According to the author, this society has historically exerted considerable pressure on black females to fit into one of a handful of stereotypes, primarily, the Mammy, the Matriarch or the Jezebel.  The selfless Mammyís behavior is marked by a slavish devotion to white folksí domestic concerns, often at the expense of those of her own familyís needs. By contrast, the relatively-hedonistic Jezebel is a sexually-insatiable temptress. And the Matriarch is generally thought of as an emasculating figure who denigrates black men, ala the characters Sapphire and Aunt Esther on the television shows Amos and Andy and Sanford and Son, respectively.     

Professor Perry points out how the propagation of these harmful myths have served the mainstream culture well. For instance, the Mammy suggests that it is almost second nature for black females to feel a maternal instinct towards Caucasian babies.

As for the source of the Jezebel, black women had no control over their own bodies during slavery given that they were being auctioned off and bred to maximize profits. Nonetheless, it was in the interest of plantation owners to propagate the lie that sisters were sluts inclined to mate indiscriminately.

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Pictures and Progress

Early Photography and the Making of African American Identity

Edited by Maurice O. Wallace and Shawn Michelle Smith

Pictures and Progress explores how, during the nineteenth century and the early twentieth, prominent African American intellectuals and activists understood photography's power to shape perceptions about race and employed the new medium in their quest for social and political justice. They sought both to counter widely circulating racist imagery and to use self-representation as a means of empowerment. In this collection of essays, scholars from various disciplines consider figures including Frederick Douglass, Sojourner Truth, Ida B. Wells, Paul Laurence Dunbar, and W. E. B. Du Bois as important and innovative theorists and practitioners of photography. In addition, brief interpretive essays, or "snapshots," highlight and analyze the work of four early African American photographers. Featuring more than seventy images, Pictures and Progress brings to light the wide-ranging practices of early African American photography, as well as the effects of photography on racialized thinking.

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It's The Middle Class Stupid!

By James Carville and Stan Greenberg

Itís the Middle Class, Stupid! confirms what we have all suspected: Washington and Wall Street have really screwed things up for the average American. Work has been devalued. Education costs are out of sight. Effort and ambition have never been so scantily rewarded. Political guru James Carville and pollster extraordinaire Stan Greenberg argue that our political parties must admit their failures and the electorate must reclaim its voice, because taking on the wealthy and the privileged is not class warfareóit is a matter of survival. Told in the alternating voices of these two top political strategists, Itís the Middle Class, Stupid! provides eye-opening and provocative arguments on where our governmentóincluding the White Houseóhas gone wrong, and what voters can do about it.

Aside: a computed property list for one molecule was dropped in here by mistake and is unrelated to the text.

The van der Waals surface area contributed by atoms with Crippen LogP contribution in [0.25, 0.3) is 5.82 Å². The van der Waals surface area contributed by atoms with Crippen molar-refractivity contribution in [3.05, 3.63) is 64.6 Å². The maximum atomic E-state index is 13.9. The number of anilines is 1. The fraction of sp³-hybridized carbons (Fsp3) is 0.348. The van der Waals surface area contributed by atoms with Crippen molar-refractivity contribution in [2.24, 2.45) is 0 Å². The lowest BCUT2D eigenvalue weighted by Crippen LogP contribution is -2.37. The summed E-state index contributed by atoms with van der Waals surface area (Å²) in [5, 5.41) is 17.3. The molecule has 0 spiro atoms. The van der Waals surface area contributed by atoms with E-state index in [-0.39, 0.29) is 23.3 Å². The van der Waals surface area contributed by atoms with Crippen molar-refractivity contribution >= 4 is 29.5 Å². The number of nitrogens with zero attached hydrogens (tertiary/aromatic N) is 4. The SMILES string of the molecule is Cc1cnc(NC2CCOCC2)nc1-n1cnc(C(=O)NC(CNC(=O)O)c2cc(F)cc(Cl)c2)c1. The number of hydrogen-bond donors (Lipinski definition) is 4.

Controversial and outspoken, authoritative and shrewd, Itís the Middle Class, Stupid! is destined to make waves during the 2012 presidential campaign, and will set the agenda for legislative battles and political dust-ups during the next administration.

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Allah, Liberty, and Love

The Courage to Reconcile Faith and Freedom

By Irshad Manji

In Allah, Liberty and Love, Irshad Manji paves a path for Muslims and non-Muslims to transcend the fears that stop so many of us from living with honest-to-God integrity: the fear of offending others in a multicultural world as well as the fear of questioning our own communities. Since publishing her international bestseller, The Trouble with Islam Today, Manji has moved from anger to aspiration. She shows how any of us can reconcile faith with freedom and thus discover the Allah of liberty and loveóthe universal God that loves us enough to give us choices and the capacity to make them. Among the most visible Muslim reformers of our era, Manji draws on her experience in the trenches to share stories that are deeply poignant, frequently funny and always revealing about these morally confused times.

What prevents young Muslims, even in the West, from expressing their need for religious reinterpretation? What scares non-Muslims about openly supporting liberal voices within Islam? How did we get into the mess of tolerating intolerable customs, such as honor killings, and how do we change that noxious status quo?

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The White Masters of the World

From The World and Africa, 1965

By W. E. B. Du Bois

W. E. B. Du Boisí Arraignment and Indictment of White Civilization (Fletcher)

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Ancient African Nations

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The Death of Emmett Till by Bob Dylan  The Lonesome Death of Hattie Carroll  Only a Pawn in Their Game

Rev. Jesse Lee Peterson Thanks America for Slavery / George Jackson  / Hurricane Carter

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The Journal of Negro History issues at Project Gutenberg

The Haitian Declaration of Independence 1804  / January 1, 1804 -- The Founding of Haiti 

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update 14 July 2012